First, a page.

Elizabeth's Not-So-'Golden' Sequel Actress Cate Blanchett was a movie newcomer in 1998 when the Oscar-nominated biopic Elizabeth established her as an international star. Now, she returns to the role in Elizabeth: The Golden Age.
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Elizabeth's Not-So-'Golden' Sequel

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Elizabeth's Not-So-'Golden' Sequel

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Elizabeth's Not-So-'Golden' Sequel

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ROBERT SIEGEL, Host:

Actress Cate Blanchett was a movie newcomer in 1998 when the film "Elizabeth" established her as an international star. Now, she returns to the role in "Elizabeth: The Golden Age."

Bob Mondello says the sequel has her facing down the Spanish armada and her screenwriters.

BOB MONDELLO: There is, let's acknowledge, enough historical detail in the life of the first Queen Elizabeth that no director could cover all of it in a single movie. Nine years ago, Shekhar Kapur barely managed to get through the scheming that put his heroine on the throne at 25, a protestant in an age of Catholic succession. So perhaps we should be grateful that he skipped the next couple of decades before picking the story up again, especially since the queen and her advisers still seem to be having the same conversation.

(SOUNDBITE OF MOVIE "ELIZABETH: THE GOLDEN AGE")

CATE BLANCHETT: (As Queen Elizabeth I) How many Catholics are there in England, sir?

Unidentified Actor#1: Immense numbers, Majesty.

Unidentified Actor#2: Half the nation cling to the old superstitions.

BLANCHETT: (As Queen Elizabeth I) What would you have me do? Hang half the people of England, or just imprison them?

MONDELLO: Imprisoning seems to be the general consensus. But how can a queen be expected to keep her mind on affairs of state when a handsome adventurer has her pondering affairs of the heart? Played by Clive Owen, Captain Walter Raleigh is all hooded eyes and seductive tales of how one survives long months at sea, apparently with prayers for fair winds and hope?

(SOUNDBITE OF MOVIE "ELIZABETH: THE GOLDEN AGE")

CLIVE OWEN: (As Sir Walter Raleigh) Pure, naked, fragile hope.

MONDELLO: Judging from the goo-goo eyes the queen's making at him, he had her at naked. Alas, Elizabeth has those pesky Catholics distracting her, including Spain's King Philip, who has sent an emissary with a bad Spanish accent to duel with her. Their weapon of choice: metaphor.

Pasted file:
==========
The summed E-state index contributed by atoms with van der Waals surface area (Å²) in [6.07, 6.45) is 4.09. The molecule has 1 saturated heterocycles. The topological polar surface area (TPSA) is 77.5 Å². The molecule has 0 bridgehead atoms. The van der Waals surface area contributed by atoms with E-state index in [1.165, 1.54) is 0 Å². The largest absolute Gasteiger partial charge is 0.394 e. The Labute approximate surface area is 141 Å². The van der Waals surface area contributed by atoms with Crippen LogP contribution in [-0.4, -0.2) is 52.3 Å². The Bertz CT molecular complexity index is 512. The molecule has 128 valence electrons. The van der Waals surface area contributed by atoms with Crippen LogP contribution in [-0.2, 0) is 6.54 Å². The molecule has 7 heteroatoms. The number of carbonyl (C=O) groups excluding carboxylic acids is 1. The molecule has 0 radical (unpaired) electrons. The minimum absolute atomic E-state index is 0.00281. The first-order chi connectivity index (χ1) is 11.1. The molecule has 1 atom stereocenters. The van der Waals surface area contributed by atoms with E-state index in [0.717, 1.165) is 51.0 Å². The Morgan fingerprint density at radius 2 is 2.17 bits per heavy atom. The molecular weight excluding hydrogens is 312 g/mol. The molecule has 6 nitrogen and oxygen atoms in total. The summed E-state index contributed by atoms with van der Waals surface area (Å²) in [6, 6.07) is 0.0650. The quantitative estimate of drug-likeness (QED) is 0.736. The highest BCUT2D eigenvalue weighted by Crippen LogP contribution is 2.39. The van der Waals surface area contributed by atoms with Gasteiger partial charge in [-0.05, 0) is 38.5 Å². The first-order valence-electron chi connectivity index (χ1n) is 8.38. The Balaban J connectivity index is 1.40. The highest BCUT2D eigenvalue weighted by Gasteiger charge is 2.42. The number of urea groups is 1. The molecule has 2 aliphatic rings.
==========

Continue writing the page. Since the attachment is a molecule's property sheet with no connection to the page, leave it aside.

(SOUNDBITE OF MOVIE "ELIZABETH: THE GOLDEN AGE")

BLANCHETT: (As Queen Elizabeth I) Tell him if he wants to shake his little (unintelligible). We're ready to give him such a bite; he'll wish he'd kept his hands in his pockets.

VIDAL SANCHO: (As Spanish Minister) You see leaf fall and you think you know which way the wind blows. Well, there is a wind coming, Madam, that will sweep away your pride.

BLANCHETT: (As Queen Elizabeth I) I, too, can command the wind, sir. I have a hurricane in me that will strip Spain bare if you dare to try me.

MONDELLO: Now, I should mention that Cate Blanchett looks pretty great as she's barreling from battlefield to bedchamber in high lace collars, acres of brocade, and a truly regal assortment of wigs. The most elaborate is a long flowing one that makes her look like Botticelli's "Venus on the Half-Shell" - in armor, on horseback. The director bathes her on the battlefield and elsewhere in a blazing white light that gives her the appearance of a goddess among trolls.

Those trolls are mostly involved in really preposterous plotting - and I mean plotting in both the subversive and the narrative sense - but the movie is so scattered, that the only things really registering are the queen, the costumes and Clive Owen, whose Sir Walter Raleigh, more or less single-handedly destroys the Spanish armada. I'd always thought a storm did that. Maybe that hurricane that Elizabeth was yelling about. But never mind, there are tempests enough in this script to make even romantic moments windy.

(SOUNDBITE OF MOVIE "ELIZABETH: THE GOLDEN AGE")

BLANCHETT: What do you do in a storm when you're facing your death?

OWEN: (As Sir Walter Raleigh) The closer I come to death, the more I want to live, the hungrier I am for life.

BLANCHETT: Yes, to live right to the end.

OWEN: (As Sir Walter Raleigh) Why be afraid ready tomorrow when today is all we have?

MONDELLO: To be fair, this was still a couple of years before Shakespeare showed up to bring poetry to things Elizabethan. Maybe Blanchett and her director can tackle that story next in, say, "Elizabeth: The Rest is Silence."

I'm Bob Mondello.

SIEGEL: And you can find reviews, interviews and more about the movies coming to your local theaters at our Web site, that's at npr.org/movies.

(SOUNDBITE OF MUSIC)

SIEGEL: This is NPR, National Public Radio.

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